Looking to the Past

Looking to the Past

Eastman Innovation Lab
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Friday, August 24, 2012 - 2:00pm

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Matthews Laws is 25 years old. Adam Paterson is 26. Rich Gilbert is 28. As environmental design strategists, they are looking to the past for the solution to future product design challenges.

“We've been trying to think about how people might own things in the future, and how that will affect the environmental aspects of the product from the outset,” says Laws.

“A lot of the work that we've been focusing on,” Gilbert explains, “is how people can reconsider ownership, how you can actually make sure that the resources and the material value that's going into that product can carry on being a really high-quality material cycle.”

Paterson adds: “When you realize that the Earth only has a finite resource of materials, we simply have to move away from our linear systems of extract, use, and discard. We have to move to more closed loop methods of manufacture.”

“Looking at past design and past manufacturing is really important,” Laws says. “Part of our role as strategists is not only to think about products and the ecosystem of the product, but to think about lifestyles, and about how people might change their lifestyles.”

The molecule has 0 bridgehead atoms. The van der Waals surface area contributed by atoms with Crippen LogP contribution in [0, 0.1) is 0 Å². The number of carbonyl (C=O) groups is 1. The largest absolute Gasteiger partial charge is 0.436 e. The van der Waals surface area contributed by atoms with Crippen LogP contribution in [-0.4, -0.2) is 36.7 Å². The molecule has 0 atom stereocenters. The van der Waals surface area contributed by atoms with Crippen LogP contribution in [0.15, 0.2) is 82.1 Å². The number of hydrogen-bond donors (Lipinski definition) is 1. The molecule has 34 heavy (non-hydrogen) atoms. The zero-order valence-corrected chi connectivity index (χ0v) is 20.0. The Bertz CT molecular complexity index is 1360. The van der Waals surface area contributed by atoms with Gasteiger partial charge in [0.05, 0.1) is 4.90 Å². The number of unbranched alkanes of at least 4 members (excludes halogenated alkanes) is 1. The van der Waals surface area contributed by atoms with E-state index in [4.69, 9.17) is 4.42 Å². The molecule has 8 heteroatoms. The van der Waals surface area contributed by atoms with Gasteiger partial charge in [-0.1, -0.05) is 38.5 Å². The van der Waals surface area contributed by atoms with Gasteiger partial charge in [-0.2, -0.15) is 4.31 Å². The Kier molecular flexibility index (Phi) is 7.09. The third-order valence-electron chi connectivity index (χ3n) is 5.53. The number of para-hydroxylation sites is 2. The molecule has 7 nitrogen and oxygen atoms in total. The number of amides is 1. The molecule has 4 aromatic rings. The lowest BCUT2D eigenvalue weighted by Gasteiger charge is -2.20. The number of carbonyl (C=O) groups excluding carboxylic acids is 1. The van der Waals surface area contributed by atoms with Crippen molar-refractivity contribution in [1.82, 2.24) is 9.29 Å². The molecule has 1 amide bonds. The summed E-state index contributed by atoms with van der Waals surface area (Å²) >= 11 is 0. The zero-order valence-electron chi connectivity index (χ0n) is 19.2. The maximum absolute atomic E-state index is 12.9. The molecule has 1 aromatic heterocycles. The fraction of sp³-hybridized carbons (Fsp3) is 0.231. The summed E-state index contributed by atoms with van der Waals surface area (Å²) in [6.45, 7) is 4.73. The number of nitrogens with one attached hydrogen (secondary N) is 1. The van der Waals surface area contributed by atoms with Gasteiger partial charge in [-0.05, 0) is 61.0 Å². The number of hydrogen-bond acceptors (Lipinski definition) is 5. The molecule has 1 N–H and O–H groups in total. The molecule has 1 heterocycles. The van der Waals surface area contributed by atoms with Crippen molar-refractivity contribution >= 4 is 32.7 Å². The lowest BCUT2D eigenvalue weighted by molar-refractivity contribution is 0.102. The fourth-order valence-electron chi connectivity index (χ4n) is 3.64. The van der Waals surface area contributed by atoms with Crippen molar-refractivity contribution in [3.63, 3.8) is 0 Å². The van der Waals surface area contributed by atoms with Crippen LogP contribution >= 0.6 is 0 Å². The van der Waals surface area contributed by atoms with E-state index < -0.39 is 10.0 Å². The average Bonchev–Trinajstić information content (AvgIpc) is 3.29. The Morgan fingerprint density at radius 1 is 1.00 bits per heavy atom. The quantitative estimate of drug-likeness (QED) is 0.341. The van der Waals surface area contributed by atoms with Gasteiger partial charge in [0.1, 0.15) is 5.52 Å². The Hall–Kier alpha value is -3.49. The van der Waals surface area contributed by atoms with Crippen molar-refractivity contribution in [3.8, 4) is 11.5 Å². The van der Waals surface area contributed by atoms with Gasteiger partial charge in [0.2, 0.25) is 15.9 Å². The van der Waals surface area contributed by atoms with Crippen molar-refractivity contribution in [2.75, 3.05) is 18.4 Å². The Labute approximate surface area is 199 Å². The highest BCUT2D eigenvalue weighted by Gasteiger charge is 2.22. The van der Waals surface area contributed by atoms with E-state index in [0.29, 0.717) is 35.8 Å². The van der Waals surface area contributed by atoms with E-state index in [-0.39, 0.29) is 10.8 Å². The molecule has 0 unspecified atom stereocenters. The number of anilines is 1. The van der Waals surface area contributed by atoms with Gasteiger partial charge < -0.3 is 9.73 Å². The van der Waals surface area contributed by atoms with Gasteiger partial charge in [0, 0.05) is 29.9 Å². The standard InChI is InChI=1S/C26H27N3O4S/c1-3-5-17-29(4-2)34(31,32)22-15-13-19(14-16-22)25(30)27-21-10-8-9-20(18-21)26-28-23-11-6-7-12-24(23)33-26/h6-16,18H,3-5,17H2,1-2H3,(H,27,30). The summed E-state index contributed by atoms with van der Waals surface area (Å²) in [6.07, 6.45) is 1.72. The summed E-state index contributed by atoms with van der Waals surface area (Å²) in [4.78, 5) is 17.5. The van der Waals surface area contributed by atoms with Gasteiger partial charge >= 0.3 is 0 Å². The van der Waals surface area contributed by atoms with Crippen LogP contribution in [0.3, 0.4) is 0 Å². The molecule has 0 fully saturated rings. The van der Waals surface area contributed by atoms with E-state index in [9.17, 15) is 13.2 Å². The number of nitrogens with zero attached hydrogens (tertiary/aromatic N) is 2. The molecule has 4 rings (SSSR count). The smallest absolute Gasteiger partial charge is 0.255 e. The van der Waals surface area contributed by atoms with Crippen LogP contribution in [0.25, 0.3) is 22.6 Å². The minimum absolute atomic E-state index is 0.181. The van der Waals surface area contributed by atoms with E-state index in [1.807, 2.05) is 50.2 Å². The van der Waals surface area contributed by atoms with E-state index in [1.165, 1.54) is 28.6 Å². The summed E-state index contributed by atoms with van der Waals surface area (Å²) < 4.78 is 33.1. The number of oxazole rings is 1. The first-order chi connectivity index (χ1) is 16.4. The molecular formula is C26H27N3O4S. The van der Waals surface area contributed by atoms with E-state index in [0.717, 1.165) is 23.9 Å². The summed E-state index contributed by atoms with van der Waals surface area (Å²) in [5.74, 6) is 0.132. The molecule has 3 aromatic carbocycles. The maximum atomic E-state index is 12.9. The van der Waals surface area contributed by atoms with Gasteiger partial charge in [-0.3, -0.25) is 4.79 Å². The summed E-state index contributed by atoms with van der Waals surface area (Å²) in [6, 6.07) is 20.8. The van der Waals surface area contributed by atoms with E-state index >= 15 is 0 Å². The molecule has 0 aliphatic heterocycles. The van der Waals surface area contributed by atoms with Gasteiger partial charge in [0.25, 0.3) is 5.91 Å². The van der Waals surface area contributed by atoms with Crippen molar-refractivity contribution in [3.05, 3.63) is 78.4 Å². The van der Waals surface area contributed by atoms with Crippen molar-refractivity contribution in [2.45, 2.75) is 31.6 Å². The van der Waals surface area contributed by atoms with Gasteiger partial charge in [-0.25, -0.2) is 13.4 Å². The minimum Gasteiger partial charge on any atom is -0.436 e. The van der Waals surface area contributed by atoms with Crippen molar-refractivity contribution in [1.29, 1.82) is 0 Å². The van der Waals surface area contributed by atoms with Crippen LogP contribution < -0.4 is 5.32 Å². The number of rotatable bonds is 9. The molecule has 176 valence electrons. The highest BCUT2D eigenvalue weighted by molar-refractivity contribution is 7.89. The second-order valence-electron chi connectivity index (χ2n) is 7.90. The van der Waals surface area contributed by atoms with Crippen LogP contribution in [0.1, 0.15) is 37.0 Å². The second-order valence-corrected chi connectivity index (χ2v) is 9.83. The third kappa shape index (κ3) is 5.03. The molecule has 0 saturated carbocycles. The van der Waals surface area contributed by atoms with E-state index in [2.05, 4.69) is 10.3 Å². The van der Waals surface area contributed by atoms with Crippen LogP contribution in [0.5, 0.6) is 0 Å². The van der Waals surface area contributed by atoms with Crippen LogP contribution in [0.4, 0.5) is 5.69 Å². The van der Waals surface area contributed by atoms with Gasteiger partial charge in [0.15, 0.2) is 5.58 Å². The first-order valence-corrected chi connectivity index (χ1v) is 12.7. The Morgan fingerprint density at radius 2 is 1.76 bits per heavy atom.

“It's quite important when you're looking into the past to understand people's ownership practices, to realize what's changed,” Gilbert says. “If you look 80 years ago, material prices compared to people's income were very high.”

The difference today is far less so Gilbert says we “value our products less because, in real terms, they're a lot cheaper.” Understanding how that affects people's value of a product is important in developing effective environmental strategies for the future. 


Maranda Demuth
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Corporate Communications